Brazil and Argentina prepare to create common currency
The two South American economies will meet this week to discuss a plan for the common currency at a summit in
Buenos Aires, inviting other Latin American countries to join and contribute to the creation of the currency bloc.
At the beginning of this process, the focus is on creating a currency that will boost regional trade while reducing reliance on the USD. Suggested by Brazil as `sur`, the new currency should be run at first in parallel with the Argentinian peso and the Brazilian real, and, with time, will be aimed to become the main currency of these regions.
For now, the steps towards this aim are being taken with caution, as per the press release. The focus is momentarily on delivering good results and allowing the community the opportunity to see how useful this change could be.
This process was discussed by Brazil and Argentina in the past few years by the Brazilian president Luiz Inacio Lula da Silva and Argentine leader Alberto Fernandez, as this currency would strengthen regional value chains, and allow them to take advantage of opportunities while making progress on a currency union.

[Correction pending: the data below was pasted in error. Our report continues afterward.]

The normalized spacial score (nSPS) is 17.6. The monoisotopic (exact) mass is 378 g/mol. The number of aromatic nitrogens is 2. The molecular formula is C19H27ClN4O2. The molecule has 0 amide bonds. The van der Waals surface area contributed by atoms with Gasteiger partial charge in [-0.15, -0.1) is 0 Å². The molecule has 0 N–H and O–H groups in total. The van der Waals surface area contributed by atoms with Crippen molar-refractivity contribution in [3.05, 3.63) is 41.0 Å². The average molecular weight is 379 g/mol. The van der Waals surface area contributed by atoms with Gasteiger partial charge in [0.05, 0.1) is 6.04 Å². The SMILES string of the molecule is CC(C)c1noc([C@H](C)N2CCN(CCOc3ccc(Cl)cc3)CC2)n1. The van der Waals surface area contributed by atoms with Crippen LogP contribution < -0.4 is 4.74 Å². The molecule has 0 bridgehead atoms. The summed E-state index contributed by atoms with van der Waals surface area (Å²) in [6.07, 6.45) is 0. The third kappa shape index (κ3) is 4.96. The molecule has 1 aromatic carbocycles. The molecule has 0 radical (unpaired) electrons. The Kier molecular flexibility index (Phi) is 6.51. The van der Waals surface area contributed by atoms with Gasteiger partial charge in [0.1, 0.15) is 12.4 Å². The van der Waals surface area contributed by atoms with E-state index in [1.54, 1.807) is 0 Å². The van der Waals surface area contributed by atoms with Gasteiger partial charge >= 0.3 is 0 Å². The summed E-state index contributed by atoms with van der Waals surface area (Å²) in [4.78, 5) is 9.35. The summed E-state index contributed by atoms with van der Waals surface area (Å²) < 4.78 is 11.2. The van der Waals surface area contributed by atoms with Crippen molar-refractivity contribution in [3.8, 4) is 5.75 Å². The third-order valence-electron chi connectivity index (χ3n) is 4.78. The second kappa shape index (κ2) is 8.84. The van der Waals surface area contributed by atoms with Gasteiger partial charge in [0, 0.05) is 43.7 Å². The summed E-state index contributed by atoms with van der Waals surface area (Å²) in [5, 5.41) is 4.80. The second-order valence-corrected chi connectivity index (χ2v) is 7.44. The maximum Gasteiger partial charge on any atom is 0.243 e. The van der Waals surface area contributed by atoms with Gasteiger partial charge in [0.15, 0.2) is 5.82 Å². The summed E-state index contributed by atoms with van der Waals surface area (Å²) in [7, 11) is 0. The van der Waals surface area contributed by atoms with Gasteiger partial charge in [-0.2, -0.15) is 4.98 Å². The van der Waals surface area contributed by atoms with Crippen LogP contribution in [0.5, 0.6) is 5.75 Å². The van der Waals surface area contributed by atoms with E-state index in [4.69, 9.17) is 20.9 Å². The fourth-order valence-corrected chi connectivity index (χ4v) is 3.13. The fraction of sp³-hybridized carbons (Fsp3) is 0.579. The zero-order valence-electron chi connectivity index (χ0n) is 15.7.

According to Financial Times, a currency union that will cover all the Latin American regions would represent approximately 5% of the global Gross Domestic Product (GDP). One of the aims based on this project is to create the second-largest currency union, after EUR, which encompasses approximately 14% of the global GDP, when measured in USD terms.
Latin America’s payments strategy
Payments and transfers are crucial for the good development and improvement of a country’s economy.
The announcement of the creation of a new, common currency across these regions was made, aiming to improve in the long run the payment experience for customers from Latin America.
In November of 2022, Ézio Pontes talked in a Voice of the industry article for The Paypers about the tendencies that should not be missed for LATAM in 2023. From instant payments and Buy Now Pay Later to the establishment of Open Banking, the Head of Operations for PagSegutp provided information about instant payments and what customers want and expect from merchants and companies, markets that are or need to adjust to the `new normal`, BNPL’s slow but steady rise, as well as details about Open Banking services and data security measures.
Making the most of the region’s possibilities of services takes a deep and secure understanding of the place, including its changes, challenges, and even opportunities. Especially after the pandemic, advances and developments in the payments industry are quick and seamless, so regions need to keep up with the accelerated digitalization processes and banking penetration.
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